My second reaction was surprise at the irreverence. In among quotes by Meister Eckhart and thoughtful essays on family values and life at a Trappist monastery are photos of a tattooed punk girl flipping off the camera; your hacked-up, newly logoless bible; and profiles of illegal art studio squatters. How do you respond to critics who say you're too negative, too un-Christ-like with your content? (I recall a few letters to the editor even took issue with the title, Geez being a truncation of Jesus' name and long ago used as a curseword.)
"I don't really know what fascism is, but this mixture of religion and military, this full-on blessing of the indiscriminate evils of war is, let's just say, offensive to the gentle spirit of Christ and Gandhi in me."

—Aiden Enns
I'm angry at Zondervan, who claims to be the largest publisher of Bibles, at selling out to Rupert Murdoch's News Corporation. We're all screwed when we take our sacred writings and hand them over to profiteers to re-package and sell back to us again and again (rant for ten minutes). I'm angry at Billy Graham's organization for coordinating prayers for the troops in Iraq (Operation Bless Our Troops), giving dog tags to civilians with prayers on them when they donate 10 dollars or more. I don't really know what fascism is, but this mixture of religion and military, this full-on blessing of the indiscriminate evils of war is, let's just say, offensive to the gentle spirit of Christ and Gandhi in me. That said, we need to find a creative, even redemptive, way of expressing this outrage. Hence we "circumcize our scriptures," and excise the Zondervan brand from the spine of our Bibles.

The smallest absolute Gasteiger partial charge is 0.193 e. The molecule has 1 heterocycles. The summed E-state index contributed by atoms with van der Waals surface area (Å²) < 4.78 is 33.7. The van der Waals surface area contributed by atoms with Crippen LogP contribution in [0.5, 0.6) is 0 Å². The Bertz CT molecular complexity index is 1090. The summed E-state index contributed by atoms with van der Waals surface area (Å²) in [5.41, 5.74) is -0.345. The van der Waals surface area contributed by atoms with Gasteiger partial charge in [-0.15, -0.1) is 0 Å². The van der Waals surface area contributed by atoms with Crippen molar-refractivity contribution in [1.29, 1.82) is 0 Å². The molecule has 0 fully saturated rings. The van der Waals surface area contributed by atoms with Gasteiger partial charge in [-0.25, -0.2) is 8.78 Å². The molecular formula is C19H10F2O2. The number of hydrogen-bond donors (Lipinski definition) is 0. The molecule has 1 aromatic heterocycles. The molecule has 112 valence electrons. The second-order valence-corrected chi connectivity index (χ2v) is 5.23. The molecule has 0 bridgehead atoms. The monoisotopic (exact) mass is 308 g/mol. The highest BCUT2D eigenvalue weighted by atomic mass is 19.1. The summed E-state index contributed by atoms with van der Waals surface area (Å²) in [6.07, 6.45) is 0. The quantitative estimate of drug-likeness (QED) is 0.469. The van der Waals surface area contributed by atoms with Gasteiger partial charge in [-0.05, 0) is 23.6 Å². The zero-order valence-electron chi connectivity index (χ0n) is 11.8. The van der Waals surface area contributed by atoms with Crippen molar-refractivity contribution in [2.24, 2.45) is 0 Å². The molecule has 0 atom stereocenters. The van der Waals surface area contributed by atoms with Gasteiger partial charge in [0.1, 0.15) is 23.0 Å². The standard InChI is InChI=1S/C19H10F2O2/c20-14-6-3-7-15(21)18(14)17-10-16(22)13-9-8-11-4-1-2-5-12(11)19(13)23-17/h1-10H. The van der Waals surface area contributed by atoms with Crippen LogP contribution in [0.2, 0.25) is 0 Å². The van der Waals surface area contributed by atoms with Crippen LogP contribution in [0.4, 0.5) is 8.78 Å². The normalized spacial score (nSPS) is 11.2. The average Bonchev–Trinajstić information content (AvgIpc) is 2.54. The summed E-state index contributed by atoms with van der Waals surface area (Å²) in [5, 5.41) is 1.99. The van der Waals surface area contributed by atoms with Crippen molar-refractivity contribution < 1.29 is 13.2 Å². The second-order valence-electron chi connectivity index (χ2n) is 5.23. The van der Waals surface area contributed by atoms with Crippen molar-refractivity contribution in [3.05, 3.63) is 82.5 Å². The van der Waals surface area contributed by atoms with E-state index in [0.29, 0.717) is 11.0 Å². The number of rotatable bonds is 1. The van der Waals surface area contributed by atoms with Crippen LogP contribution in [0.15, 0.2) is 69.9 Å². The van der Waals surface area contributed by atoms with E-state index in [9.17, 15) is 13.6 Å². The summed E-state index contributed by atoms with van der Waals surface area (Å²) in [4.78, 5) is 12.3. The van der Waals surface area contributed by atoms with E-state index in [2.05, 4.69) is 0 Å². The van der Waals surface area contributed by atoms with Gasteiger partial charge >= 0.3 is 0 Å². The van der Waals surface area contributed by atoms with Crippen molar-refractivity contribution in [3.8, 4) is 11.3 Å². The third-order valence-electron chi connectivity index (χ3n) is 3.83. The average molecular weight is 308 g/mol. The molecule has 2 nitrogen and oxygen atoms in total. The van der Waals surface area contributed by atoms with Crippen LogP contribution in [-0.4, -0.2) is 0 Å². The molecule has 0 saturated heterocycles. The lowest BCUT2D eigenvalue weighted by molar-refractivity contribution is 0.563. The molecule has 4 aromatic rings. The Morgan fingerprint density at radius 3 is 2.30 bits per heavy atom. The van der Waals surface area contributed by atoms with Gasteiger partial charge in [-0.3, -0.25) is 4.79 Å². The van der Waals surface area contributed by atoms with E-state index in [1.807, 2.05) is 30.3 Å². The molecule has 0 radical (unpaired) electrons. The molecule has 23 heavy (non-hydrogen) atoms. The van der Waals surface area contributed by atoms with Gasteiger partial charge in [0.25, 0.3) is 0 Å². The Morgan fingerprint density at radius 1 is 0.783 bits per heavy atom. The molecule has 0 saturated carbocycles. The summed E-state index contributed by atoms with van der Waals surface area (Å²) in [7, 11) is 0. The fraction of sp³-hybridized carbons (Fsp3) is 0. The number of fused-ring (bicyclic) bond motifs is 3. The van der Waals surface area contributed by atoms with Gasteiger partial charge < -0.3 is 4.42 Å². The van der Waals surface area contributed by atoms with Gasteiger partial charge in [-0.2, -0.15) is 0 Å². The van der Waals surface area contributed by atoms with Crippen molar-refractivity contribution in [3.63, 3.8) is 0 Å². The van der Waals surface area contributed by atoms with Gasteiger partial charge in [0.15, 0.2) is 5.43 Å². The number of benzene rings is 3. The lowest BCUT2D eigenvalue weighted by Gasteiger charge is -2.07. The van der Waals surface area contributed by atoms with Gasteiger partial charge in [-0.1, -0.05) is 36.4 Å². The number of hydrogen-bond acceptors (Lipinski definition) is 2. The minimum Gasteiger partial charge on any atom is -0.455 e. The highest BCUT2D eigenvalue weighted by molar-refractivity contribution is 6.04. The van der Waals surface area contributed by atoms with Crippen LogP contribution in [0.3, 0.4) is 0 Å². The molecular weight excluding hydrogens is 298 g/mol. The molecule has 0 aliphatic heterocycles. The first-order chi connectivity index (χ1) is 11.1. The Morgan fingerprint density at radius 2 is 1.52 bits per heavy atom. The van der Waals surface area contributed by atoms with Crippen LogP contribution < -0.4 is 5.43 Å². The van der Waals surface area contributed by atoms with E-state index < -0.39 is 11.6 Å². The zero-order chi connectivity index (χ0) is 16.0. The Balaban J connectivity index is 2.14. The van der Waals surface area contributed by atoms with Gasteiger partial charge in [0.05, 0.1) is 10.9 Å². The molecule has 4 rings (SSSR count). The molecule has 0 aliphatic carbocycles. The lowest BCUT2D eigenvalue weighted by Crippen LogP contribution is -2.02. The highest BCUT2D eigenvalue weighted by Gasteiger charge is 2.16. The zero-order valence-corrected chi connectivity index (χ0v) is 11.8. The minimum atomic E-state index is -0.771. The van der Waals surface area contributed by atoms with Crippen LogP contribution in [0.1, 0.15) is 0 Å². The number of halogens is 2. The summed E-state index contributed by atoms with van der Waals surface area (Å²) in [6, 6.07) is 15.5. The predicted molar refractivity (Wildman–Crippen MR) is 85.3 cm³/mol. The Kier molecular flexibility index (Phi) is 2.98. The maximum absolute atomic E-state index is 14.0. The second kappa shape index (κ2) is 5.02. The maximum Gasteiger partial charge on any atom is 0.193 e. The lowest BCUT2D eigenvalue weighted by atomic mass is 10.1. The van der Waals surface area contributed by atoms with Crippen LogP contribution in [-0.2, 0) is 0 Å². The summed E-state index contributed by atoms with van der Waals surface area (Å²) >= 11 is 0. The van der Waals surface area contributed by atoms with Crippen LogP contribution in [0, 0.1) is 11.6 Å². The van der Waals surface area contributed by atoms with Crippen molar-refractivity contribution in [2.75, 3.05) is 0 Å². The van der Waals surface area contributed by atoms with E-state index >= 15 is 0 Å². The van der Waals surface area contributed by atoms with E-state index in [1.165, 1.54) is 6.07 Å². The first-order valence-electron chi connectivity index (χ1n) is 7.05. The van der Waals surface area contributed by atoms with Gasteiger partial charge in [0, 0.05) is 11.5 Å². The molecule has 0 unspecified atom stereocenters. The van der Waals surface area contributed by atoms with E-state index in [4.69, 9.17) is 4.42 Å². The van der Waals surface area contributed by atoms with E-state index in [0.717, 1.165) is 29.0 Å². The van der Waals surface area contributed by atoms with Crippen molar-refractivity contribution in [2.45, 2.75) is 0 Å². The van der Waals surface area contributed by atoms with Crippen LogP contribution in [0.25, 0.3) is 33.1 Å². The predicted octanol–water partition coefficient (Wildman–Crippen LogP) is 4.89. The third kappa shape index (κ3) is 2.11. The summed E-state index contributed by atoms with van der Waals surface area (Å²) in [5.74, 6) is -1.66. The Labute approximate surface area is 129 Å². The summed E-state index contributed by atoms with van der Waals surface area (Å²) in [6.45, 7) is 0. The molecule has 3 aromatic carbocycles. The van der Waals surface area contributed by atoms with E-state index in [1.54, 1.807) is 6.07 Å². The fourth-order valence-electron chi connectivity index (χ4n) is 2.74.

Back to basics: how'd this magazine come to be? In times where the radically religious are garnering headlines, from Bush and bin Laden to the Phelps family whose website godhatesfags.com pretty much sums up their beliefs, it's good timing.